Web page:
Can video game developers exercise freedom of panorama?

The greatest doubts in applying the Polish provision is whether freedom of panorama allows only a faithful reproduction of works located in public space, via photography or film techniques, or also permits creation of other derivative works: graphics, paintings, drawings, souvenirs with images of famous buildings, or, indeed, inclusion of images of buildings and sculptures found in public space in video games.

This issue has not yet been categorically resolved. Lawyers generally have no doubt that under the freedom of panorama provided for in Polish law, it is permissible to execute graphics or paintings depicting works protected by copyright, as in legal terms these works involve creative elements and may thus qualify as derivative works in relation to the depicted works (K. Gienas, commentary on Art. 33 in E. Ferenc-Szydełko (ed.), Act on Copyright and Related Rights: Commentary (Warsaw 2016)). But there is controversy surrounding for example the issue of designing and disseminating three-dimensional miniatures of architectural icons (e.g. as souvenirs). Opponents of recognising such activity as falling within the bounds of permitted use point to the need to evaluate whether such use of works accessible in public space infringes the legitimate interests of the authors. This assessment has to be made in each instance where a protected work is being exploited on the basis of any of the provisions establishing permitted private or public use, as stated in Art. 35 of the Copyright Act.

In the context of video games, it should be pointed out that in most instances, the graphics of the game are based on 3D models, and thus the views of spaces presented in the game do not constitute a recording of publicly accessible places using photographic or film technology. A technology that has gained popularity recently for creating game graphics is photogrammetry, where numerous photographs are taken of a given object, in a range of shots and angles, and these photos are then processed to render a 3D image. This technology was used for example in creating The Vanishing of Ethan Carter and Star Wars: Battlefront. The sites where the narrative of the game plays out are thus generally presented realistically, but their appearance is not subject to any noticeable distortion. Moreover, even when not executed through video recording, the use of shots of publicly accessible spaces in realistic games may be compared to their use in films, which generally does not give rise to any major controversies under the Polish freedom of panorama.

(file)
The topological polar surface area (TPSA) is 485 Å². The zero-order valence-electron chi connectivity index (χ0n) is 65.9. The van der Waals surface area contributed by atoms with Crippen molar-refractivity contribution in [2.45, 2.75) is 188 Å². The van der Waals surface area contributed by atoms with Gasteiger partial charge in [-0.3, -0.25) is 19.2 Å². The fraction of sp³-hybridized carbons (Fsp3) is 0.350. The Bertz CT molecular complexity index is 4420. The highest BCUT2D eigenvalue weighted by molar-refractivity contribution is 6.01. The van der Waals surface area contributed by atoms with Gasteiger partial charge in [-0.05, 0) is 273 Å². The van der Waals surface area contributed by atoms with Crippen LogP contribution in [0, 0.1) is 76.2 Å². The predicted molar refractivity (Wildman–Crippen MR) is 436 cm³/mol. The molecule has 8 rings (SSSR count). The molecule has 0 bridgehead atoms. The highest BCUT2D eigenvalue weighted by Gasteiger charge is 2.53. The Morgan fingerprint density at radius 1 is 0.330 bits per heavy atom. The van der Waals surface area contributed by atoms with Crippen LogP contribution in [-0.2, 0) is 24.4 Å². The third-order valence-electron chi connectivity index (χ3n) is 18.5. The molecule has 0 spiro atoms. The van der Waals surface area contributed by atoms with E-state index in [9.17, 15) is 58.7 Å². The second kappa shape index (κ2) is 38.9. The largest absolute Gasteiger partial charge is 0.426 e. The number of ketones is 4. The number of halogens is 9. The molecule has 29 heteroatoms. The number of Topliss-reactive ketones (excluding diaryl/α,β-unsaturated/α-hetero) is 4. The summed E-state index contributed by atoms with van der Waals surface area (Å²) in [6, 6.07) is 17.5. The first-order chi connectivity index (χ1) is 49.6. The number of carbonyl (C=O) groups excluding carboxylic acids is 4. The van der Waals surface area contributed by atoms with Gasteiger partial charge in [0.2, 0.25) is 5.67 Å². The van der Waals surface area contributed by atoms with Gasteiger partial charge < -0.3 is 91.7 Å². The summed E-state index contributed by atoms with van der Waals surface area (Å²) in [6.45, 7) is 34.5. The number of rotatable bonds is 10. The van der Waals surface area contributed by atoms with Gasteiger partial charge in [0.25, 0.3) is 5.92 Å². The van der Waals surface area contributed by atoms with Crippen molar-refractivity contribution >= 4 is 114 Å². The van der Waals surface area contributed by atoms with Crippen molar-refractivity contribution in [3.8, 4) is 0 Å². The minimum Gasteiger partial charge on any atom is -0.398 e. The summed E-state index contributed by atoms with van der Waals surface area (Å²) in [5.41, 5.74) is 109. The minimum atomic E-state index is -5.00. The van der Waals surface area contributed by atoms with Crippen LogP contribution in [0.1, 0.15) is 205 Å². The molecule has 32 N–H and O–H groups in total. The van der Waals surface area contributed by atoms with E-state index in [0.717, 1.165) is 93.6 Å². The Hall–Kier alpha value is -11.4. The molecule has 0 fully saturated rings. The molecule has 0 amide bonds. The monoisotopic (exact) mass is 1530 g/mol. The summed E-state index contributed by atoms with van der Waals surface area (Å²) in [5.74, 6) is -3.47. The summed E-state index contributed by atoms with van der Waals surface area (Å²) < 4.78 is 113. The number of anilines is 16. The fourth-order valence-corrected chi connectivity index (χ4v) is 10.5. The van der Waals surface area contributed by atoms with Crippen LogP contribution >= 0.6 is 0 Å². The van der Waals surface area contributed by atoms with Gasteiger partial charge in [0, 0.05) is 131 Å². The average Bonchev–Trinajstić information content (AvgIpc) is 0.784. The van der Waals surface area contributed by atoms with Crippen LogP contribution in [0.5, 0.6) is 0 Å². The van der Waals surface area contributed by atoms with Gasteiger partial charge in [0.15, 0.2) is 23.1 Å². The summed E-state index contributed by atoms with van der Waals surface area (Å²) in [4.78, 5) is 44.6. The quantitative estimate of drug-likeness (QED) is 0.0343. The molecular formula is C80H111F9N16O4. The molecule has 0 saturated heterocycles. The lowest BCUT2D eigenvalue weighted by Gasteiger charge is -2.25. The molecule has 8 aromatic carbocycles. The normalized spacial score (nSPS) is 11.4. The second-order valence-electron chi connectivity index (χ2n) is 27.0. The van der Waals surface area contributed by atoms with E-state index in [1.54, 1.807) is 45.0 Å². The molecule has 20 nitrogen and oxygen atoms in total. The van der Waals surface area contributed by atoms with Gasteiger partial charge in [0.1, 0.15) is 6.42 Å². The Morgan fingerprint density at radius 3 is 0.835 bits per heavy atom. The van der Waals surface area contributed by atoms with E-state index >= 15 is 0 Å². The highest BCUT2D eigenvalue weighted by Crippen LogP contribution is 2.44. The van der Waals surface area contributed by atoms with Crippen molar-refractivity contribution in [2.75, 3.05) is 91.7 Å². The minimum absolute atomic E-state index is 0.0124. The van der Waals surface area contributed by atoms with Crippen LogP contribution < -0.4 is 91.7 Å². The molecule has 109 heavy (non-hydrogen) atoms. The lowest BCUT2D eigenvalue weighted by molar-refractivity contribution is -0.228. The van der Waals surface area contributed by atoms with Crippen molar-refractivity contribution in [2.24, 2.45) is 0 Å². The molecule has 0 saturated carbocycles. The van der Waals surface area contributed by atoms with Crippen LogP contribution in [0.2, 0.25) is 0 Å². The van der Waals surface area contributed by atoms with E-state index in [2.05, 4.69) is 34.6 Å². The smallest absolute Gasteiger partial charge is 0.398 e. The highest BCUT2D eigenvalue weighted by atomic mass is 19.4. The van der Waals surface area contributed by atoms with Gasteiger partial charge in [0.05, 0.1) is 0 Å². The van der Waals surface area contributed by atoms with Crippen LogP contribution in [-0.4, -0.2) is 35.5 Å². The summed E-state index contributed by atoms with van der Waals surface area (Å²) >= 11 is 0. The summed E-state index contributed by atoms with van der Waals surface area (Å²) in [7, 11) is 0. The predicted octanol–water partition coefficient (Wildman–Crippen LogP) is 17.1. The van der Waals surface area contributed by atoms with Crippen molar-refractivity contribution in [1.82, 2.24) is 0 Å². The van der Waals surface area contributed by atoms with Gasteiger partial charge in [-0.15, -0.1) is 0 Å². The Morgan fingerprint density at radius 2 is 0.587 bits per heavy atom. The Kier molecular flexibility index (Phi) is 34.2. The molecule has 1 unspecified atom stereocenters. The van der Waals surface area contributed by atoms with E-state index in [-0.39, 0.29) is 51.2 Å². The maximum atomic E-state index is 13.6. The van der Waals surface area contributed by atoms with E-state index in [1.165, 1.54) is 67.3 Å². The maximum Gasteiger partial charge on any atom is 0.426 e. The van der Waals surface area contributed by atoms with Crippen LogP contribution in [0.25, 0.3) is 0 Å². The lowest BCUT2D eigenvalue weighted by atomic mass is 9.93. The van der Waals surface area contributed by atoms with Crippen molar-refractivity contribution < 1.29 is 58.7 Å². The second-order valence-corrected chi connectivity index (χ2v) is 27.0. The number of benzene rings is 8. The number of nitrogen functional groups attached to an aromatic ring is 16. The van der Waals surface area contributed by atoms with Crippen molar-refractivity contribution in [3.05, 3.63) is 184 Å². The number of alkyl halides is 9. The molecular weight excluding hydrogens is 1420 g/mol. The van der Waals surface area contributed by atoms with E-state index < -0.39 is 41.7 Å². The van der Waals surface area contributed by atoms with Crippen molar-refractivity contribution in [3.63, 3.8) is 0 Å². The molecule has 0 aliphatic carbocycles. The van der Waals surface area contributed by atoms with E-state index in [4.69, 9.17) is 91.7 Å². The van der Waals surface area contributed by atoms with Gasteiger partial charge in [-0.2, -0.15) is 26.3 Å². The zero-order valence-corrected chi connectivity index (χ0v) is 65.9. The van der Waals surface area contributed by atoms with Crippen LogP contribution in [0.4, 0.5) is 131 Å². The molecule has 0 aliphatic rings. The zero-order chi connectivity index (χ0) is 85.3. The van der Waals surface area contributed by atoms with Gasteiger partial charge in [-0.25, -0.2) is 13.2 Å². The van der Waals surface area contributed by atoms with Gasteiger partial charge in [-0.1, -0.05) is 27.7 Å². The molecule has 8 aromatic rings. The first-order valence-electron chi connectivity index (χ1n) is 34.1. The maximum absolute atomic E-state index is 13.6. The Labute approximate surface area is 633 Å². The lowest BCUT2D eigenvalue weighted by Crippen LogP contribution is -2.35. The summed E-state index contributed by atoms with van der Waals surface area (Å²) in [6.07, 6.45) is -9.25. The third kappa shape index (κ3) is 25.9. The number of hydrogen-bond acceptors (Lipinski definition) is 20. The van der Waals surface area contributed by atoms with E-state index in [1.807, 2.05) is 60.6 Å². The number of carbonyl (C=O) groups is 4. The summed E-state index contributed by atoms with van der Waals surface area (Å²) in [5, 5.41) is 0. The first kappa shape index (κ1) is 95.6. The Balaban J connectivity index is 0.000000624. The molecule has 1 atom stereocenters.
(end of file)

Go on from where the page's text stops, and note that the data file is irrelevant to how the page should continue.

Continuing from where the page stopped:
But objects existing in reality are often imported into games stripped of their natural context, or are used in games featuring a violent narrative. Use of images of others’ works in a context different from that intended by their creators could thus lead them to express their concern or objection to such use. Then the authors could challenge the use of their work without consent not only on the basis that it conflicts with their creative interests under Art. 35 of the Copyright Act, but also relying on their moral rights, specifically the right to respect for the integrity of the work.

In summary, video game developers wishing to import into the world of the game structures, sculptures or other works located in public space and covered by copyright must display sensitivity in selecting objects for use in the game. The differing scope of freedom of panorama in different countries may encourage them to set the narrative of the game in countries where the regulations and case law are more favourable to game developers. The economy of those countries may also benefit from this use due to the increased tourist traffic. But even in countries, like Poland, where freedom of panorama has been regulated quite liberally, it is essential in each instance to conduct an individual analysis to identify potential challenges to use of the work, relying for example on Art. 35 of the Polish Copyright Act or infringement of the author’s moral rights.

Ewa Nagy, attorney-at-law, Intellectual Property practice, Wardyński & Partners